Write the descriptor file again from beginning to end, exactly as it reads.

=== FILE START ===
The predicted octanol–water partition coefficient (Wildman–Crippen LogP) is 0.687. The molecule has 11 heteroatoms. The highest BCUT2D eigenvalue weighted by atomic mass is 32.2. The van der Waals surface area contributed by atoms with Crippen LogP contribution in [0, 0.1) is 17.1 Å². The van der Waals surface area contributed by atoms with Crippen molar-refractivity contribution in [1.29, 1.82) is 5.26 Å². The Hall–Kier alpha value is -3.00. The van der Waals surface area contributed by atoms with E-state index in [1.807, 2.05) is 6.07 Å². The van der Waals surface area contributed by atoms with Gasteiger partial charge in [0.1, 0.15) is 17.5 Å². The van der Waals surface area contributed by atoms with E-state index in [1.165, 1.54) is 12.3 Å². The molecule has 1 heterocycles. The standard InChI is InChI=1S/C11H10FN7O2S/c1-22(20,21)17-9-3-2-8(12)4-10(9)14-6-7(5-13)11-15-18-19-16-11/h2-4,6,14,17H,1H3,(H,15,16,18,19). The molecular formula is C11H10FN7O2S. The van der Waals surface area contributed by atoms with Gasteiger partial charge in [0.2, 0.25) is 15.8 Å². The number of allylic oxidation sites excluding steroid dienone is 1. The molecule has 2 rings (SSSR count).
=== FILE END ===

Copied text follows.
The predicted octanol–water partition coefficient (Wildman–Crippen LogP) is 0.687. The molecule has 11 heteroatoms. The highest BCUT2D eigenvalue weighted by atomic mass is 32.2. The van der Waals surface area contributed by atoms with Crippen LogP contribution in [0, 0.1) is 17.1 Å². The van der Waals surface area contributed by atoms with Crippen molar-refractivity contribution in [1.29, 1.82) is 5.26 Å². The Hall–Kier alpha value is -3.00. The van der Waals surface area contributed by atoms with E-state index in [1.807, 2.05) is 6.07 Å². The van der Waals surface area contributed by atoms with Gasteiger partial charge in [0.1, 0.15) is 17.5 Å². The van der Waals surface area contributed by atoms with E-state index in [1.165, 1.54) is 12.3 Å². The molecule has 1 heterocycles. The standard InChI is InChI=1S/C11H10FN7O2S/c1-22(20,21)17-9-3-2-8(12)4-10(9)14-6-7(5-13)11-15-18-19-16-11/h2-4,6,14,17H,1H3,(H,15,16,18,19). The molecular formula is C11H10FN7O2S. The van der Waals surface area contributed by atoms with Gasteiger partial charge in [0.2, 0.25) is 15.8 Å². The number of allylic oxidation sites excluding steroid dienone is 1. The molecule has 2 rings (SSSR count).